Skip to main content


Twins Miranda sets club record with hits in 10 consecutive plate appearances

Jose Miranda Minnesota Twins Jose Miranda - The Canadian Press

MINNEAPOLIS (AP) — Minnesota Twins designated hitter Jose Miranda set a team record Friday night with hits in 10 consecutive plate appearances.

Miranda eclipsed the Twins record of nine hits in a row set by Tony Oliva in 1967 and matched by Mickey Hatcher in 1985 and Todd Walker in 1998. Oliva still spends time with Twins players throughout the season, lending extra meaning to the accomplishment according to Miranda.

“I talk to him a lot. It means a lot," Miranda said. "You know, he’s a Hall of Famer, so you break a Hall of Famer’s record, it’s something pretty cool, I think.”

The major league record for consecutive hits is 12, by Detroit's Walt Dropo (1952), Boston's Pinky Higgins (1938) and the Chicago Cubs' Johnny Kling (1902).

The 26-year-old Miranda entered the game Friday night against the Houston Astros — a 13-12 loss — with hits in six straight trips to the plate and had hits in each of his four times up before he was lifted for a pinch-hitter in the ninth inning.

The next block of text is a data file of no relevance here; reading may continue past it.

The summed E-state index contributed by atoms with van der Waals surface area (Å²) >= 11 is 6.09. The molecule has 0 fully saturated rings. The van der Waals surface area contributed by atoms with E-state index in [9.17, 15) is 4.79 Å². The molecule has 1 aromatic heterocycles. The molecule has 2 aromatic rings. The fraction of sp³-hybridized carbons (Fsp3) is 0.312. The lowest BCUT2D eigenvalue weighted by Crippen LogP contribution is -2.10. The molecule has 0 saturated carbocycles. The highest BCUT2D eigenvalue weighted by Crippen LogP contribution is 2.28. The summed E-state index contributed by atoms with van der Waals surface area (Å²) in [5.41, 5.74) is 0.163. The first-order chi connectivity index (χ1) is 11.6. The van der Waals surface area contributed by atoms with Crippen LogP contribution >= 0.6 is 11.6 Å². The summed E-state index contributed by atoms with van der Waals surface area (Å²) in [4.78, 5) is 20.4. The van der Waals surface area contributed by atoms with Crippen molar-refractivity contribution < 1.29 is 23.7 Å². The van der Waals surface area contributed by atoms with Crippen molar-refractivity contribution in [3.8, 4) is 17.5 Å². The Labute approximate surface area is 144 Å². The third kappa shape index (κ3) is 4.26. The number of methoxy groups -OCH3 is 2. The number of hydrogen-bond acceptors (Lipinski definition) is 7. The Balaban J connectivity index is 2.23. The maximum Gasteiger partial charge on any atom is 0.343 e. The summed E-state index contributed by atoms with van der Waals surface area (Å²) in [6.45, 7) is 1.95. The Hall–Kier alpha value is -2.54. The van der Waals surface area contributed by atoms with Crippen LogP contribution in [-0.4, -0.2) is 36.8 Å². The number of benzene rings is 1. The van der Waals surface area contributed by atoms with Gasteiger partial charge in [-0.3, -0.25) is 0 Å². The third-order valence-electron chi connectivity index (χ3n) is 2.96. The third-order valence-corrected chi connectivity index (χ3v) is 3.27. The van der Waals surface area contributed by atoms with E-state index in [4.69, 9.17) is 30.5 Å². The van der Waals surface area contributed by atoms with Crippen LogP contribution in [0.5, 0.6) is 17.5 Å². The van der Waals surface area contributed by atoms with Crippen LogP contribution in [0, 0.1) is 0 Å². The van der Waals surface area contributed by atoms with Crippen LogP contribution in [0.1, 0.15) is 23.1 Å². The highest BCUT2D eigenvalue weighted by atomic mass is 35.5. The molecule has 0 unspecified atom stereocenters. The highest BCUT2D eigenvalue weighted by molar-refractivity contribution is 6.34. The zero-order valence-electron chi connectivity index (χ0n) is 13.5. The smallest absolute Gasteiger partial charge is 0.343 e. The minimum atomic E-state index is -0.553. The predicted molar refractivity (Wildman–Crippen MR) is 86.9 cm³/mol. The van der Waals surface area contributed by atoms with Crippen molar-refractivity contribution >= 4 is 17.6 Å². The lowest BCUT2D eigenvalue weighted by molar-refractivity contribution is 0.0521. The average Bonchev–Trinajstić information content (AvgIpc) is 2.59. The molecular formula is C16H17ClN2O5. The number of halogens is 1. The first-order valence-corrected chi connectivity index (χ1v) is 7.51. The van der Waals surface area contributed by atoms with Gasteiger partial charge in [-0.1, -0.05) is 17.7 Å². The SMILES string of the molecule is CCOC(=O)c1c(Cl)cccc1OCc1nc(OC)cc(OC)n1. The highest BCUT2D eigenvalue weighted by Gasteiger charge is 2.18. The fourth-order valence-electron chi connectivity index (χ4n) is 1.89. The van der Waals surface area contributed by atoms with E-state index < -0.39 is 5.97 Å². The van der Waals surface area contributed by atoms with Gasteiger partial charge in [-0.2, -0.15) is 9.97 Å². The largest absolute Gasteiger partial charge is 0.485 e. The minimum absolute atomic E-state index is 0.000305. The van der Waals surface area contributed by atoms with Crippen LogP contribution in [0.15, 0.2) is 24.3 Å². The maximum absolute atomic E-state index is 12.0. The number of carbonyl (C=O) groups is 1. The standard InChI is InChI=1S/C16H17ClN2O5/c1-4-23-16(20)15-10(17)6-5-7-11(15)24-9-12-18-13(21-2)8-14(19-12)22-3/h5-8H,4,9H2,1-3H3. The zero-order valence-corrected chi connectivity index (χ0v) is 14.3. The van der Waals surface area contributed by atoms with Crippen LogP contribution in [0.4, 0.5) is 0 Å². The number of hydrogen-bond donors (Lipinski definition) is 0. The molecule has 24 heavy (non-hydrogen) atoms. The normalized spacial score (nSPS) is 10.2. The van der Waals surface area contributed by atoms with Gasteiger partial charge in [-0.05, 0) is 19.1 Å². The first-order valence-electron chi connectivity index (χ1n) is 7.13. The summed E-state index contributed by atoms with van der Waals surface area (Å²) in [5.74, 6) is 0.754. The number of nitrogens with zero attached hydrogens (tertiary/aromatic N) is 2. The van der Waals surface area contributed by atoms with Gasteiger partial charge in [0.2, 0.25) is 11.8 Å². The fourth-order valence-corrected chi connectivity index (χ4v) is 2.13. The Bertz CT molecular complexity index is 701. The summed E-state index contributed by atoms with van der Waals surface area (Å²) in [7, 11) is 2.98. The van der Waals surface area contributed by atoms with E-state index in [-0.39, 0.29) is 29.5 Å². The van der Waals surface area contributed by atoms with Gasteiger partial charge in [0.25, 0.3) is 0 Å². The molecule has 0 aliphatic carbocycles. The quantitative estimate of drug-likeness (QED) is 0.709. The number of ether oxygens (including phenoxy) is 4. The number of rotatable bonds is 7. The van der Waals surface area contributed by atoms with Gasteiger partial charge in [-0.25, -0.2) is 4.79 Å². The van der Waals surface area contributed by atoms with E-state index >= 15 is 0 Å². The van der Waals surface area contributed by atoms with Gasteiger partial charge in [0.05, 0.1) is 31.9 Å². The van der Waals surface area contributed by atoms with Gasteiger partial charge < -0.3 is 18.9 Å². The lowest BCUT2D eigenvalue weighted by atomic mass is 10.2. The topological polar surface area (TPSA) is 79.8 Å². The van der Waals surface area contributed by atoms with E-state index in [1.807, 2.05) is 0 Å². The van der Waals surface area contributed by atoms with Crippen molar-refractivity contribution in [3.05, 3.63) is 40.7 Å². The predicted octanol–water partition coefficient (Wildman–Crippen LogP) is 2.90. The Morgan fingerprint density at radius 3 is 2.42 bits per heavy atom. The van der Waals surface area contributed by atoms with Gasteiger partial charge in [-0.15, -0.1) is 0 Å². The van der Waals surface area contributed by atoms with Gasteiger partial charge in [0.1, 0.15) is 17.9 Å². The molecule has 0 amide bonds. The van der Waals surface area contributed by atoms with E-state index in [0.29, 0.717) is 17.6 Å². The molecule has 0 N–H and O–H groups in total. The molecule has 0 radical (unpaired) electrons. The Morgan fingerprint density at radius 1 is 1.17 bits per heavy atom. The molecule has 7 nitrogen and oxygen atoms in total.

“I’ll come to the field tomorrow, do my stuff in the cage, get ready for the game, get ready for the pitcher I’m facing tomorrow,” Miranda said. "Then ... you take it pitch by pitch and try to have a good at-bat.”

Miranda finished 4 for 4 with three RBIs and two runs. He was batting .296 entering Wednesday night’s game when the streak began and has raised his average to .324.

He singled in the second inning and hit a 414-foot homer to left field in the third. Miranda tied the Twins' record of nine straight hits with a two-run double in the fifth. He had his record-setting 10th straight hit — a single to right field — in the seventh.

With the Twins trailing 13-5 in the ninth, Austin Martin pinch-hit for Miranda — and singled.

Twins manager Rocco Baldelli was one of many in the clubhouse appreciative of Miranda's feat.

“It’s hard to do that in Little League and playing video games and stuff. He’s doing it on a major league field right now,” Baldelli said. “I don’t want to talk too much about it anymore and I’m not talking to him about it. I’m just going to keep patting him on the back and letting him work.”